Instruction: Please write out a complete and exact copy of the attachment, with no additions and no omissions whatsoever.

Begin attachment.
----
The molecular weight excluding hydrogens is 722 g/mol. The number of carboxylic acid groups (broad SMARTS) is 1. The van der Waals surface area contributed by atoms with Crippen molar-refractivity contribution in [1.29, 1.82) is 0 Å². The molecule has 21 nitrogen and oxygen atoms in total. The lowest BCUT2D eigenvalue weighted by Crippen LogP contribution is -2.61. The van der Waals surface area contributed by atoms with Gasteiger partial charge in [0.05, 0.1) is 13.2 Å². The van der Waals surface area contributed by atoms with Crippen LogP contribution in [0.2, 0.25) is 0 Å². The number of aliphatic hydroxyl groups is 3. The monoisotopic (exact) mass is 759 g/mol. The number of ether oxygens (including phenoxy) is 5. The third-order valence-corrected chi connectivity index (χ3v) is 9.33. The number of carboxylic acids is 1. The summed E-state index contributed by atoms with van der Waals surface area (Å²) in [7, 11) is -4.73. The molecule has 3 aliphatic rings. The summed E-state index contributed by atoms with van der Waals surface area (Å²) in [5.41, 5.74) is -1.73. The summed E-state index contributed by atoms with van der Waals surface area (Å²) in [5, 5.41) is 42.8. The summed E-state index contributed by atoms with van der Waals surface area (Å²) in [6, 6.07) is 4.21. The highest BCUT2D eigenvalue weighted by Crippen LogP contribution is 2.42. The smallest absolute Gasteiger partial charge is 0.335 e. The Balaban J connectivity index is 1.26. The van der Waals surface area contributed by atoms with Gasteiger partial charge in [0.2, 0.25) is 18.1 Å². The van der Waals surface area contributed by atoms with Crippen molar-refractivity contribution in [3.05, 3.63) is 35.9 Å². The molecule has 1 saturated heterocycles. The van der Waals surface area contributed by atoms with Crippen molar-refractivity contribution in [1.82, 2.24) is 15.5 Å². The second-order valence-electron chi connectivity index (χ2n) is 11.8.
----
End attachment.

The molecular weight excluding hydrogens is 722 g/mol. The number of carboxylic acid groups (broad SMARTS) is 1. The van der Waals surface area contributed by atoms with Crippen molar-refractivity contribution in [1.29, 1.82) is 0 Å². The molecule has 21 nitrogen and oxygen atoms in total. The lowest BCUT2D eigenvalue weighted by Crippen LogP contribution is -2.61. The van der Waals surface area contributed by atoms with Gasteiger partial charge in [0.05, 0.1) is 13.2 Å². The van der Waals surface area contributed by atoms with Crippen LogP contribution in [0.2, 0.25) is 0 Å². The number of aliphatic hydroxyl groups is 3. The monoisotopic (exact) mass is 759 g/mol. The number of ether oxygens (including phenoxy) is 5. The third-order valence-corrected chi connectivity index (χ3v) is 9.33. The number of carboxylic acids is 1. The summed E-state index contributed by atoms with van der Waals surface area (Å²) in [7, 11) is -4.73. The molecule has 3 aliphatic rings. The summed E-state index contributed by atoms with van der Waals surface area (Å²) in [5.41, 5.74) is -1.73. The summed E-state index contributed by atoms with van der Waals surface area (Å²) in [5, 5.41) is 42.8. The summed E-state index contributed by atoms with van der Waals surface area (Å²) in [6, 6.07) is 4.21. The highest BCUT2D eigenvalue weighted by Crippen LogP contribution is 2.42. The smallest absolute Gasteiger partial charge is 0.335 e. The Balaban J connectivity index is 1.26. The van der Waals surface area contributed by atoms with Gasteiger partial charge in [0.2, 0.25) is 18.1 Å². The van der Waals surface area contributed by atoms with Crippen molar-refractivity contribution in [3.05, 3.63) is 35.9 Å². The molecule has 1 saturated heterocycles. The van der Waals surface area contributed by atoms with Crippen molar-refractivity contribution in [1.82, 2.24) is 15.5 Å². The second-order valence-electron chi connectivity index (χ2n) is 11.8.